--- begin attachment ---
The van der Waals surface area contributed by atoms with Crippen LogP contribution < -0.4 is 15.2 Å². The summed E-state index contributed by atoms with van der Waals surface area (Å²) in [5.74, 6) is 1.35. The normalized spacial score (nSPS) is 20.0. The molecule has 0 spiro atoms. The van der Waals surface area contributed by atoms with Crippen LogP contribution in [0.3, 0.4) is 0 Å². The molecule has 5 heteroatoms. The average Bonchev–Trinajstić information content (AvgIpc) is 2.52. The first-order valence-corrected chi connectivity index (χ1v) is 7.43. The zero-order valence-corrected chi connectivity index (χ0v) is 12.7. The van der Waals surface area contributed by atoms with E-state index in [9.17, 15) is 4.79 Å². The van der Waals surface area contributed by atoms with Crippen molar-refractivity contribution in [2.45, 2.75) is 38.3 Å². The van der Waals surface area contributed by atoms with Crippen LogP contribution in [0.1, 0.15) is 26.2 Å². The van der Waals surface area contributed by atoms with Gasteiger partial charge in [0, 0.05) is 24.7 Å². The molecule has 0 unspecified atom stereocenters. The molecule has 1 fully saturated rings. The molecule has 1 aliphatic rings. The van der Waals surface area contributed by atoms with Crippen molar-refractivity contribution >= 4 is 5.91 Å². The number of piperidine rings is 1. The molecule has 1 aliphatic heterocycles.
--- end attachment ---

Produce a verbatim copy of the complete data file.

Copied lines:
The van der Waals surface area contributed by atoms with Crippen LogP contribution < -0.4 is 15.2 Å². The summed E-state index contributed by atoms with van der Waals surface area (Å²) in [5.74, 6) is 1.35. The normalized spacial score (nSPS) is 20.0. The molecule has 0 spiro atoms. The van der Waals surface area contributed by atoms with Crippen LogP contribution in [0.3, 0.4) is 0 Å². The molecule has 5 heteroatoms. The average Bonchev–Trinajstić information content (AvgIpc) is 2.52. The first-order valence-corrected chi connectivity index (χ1v) is 7.43. The zero-order valence-corrected chi connectivity index (χ0v) is 12.7. The van der Waals surface area contributed by atoms with E-state index in [9.17, 15) is 4.79 Å². The van der Waals surface area contributed by atoms with Crippen molar-refractivity contribution in [2.45, 2.75) is 38.3 Å². The van der Waals surface area contributed by atoms with Crippen LogP contribution in [0.1, 0.15) is 26.2 Å². The van der Waals surface area contributed by atoms with Gasteiger partial charge in [0, 0.05) is 24.7 Å². The molecule has 0 unspecified atom stereocenters. The molecule has 1 fully saturated rings. The molecule has 1 aliphatic rings. The van der Waals surface area contributed by atoms with Crippen molar-refractivity contribution >= 4 is 5.91 Å². The number of piperidine rings is 1. The molecule has 1 aliphatic heterocycles.